Dr. Lee testified that he had not issued the prescription purportedly signed by him, that the signature was not his, and that neither Mark nor Mannette had been his patient.   Dr. Hershfield denied that the prescription attributed to him bore his signature and that neither Mark nor Mannette had been treated by him.

Between 3:30 and 4:00 p. m., defendants' automobile was stopped and defendants were placed under arrest.   They were both identified at the scene of the arrest by the manager of Clark's Drugs as the persons who previously had entered the store.   Highly incriminating articles, disclosed in a search of the automobile at the time of the arrest, were received in evidence at trial.   They included the two forged prescriptions, a library card issued to one Elizabeth Bushee, two National Automobile Club cards bearing the same name, several additional prescriptions and pads of blank prescription forms, a pamphlet bearing the signatures of various doctors and a writing pad upon which appear to be practice efforts to copy the signatures.

Pretrial motions 3 pursuant to Penal Code section 1538.5 were made to suppress the evidence seized in the search of the automobile.   Evidence at the hearing of the motion consisted of a transcript of the testimony given at the preliminary hearing, supplemented by the testimony of Deputy Sheriff LeClair and defendant Mark Clemmons.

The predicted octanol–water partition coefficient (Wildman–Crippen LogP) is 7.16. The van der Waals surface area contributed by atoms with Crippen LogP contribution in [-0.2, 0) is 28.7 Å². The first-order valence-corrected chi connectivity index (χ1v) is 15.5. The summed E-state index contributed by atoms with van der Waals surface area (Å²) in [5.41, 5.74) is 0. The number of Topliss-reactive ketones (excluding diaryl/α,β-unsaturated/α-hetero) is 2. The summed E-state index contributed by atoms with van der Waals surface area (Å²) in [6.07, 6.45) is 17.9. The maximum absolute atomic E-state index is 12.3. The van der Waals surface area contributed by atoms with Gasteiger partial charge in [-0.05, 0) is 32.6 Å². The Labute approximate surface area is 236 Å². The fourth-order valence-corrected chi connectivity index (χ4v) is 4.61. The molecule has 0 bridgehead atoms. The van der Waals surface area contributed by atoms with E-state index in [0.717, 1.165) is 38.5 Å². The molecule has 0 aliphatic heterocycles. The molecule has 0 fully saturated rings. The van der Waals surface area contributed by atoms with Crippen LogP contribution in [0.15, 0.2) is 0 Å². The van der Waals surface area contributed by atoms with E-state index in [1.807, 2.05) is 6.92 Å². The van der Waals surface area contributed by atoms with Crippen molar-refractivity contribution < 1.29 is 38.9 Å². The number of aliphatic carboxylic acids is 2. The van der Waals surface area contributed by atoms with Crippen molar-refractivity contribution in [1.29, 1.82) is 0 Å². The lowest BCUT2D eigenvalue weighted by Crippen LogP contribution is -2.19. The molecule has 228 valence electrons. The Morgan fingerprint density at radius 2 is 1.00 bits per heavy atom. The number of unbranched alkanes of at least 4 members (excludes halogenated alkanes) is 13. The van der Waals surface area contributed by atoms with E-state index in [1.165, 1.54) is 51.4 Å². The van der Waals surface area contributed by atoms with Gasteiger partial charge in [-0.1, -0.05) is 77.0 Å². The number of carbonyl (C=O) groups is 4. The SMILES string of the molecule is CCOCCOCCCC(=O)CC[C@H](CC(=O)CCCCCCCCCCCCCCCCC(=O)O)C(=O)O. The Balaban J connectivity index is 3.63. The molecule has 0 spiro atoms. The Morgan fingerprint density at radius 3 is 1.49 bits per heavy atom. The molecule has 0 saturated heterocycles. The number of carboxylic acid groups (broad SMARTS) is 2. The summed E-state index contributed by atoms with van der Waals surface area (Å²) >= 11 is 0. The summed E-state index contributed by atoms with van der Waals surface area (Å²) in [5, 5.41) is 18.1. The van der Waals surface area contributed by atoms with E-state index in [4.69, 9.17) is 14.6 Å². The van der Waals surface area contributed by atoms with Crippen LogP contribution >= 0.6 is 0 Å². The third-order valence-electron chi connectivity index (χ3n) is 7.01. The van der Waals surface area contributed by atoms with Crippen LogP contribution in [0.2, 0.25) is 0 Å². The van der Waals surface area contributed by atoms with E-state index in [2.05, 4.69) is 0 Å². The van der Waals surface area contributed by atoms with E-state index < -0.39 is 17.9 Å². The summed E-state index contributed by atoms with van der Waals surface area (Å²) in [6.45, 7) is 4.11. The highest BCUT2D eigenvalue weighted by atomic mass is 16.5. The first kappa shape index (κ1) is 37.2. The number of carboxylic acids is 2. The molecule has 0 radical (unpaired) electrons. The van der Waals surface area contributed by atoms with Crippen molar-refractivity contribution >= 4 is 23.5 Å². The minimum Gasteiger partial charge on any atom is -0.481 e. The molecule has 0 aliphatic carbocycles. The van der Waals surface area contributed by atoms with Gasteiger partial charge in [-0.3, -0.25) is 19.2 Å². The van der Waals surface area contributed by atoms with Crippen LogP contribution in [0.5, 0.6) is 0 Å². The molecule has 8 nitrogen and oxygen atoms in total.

At about 3:30 p. m. defendants' automobile was observed to return to the parking lot behind Clark's Drugs.   The manager called the Sheriff's Department.   Deputy Sheriff Bill Boyd, while on traffic patrol, received a radio dispatch giving a description and the license number of defendants' automobile, followed immediately by another dispatch stating the occupants were suspected of burglary.   When he arrived at the parking lot, the station wagon was just leaving.   He followed and saw it go through a red traffic light.   Activating the red spotlight of his vehicle, he pulled the station wagon to a stop on the overpass over Highway 101.

When Boyd approached the vehicle, he observed Mark behind the steering wheel.   He told Mark he was being stopped for failing to stop for a traffic signal and also as a possible forgery suspect.   He then put in a radio call for a backup unit.

After the backup unit arrived, Boyd went to the passenger's side and asked Mannette to step from the vehicle.   She refused.   When Boyd repeated the request, she locked the doors and took off all of her clothing.   She then began moving rapidly from place to place inside the car.   Ultimately, five police units responded to the scene.   Mannette was forcibly removed from the vehicle, transferred immediately to a police vehicle and taken to be booked.   Mark was placed in a wheel chair and remained at the scene until an ambulance could be summoned to transport him to the station.

After Mannette had been removed but while Mark was in his wheel chair at the scene, Officer LeClair conducted a search of the interior of the station wagon.   It is undisputed that the search was without consent of Mark or Mannette and that LeClair did not have a search warrant.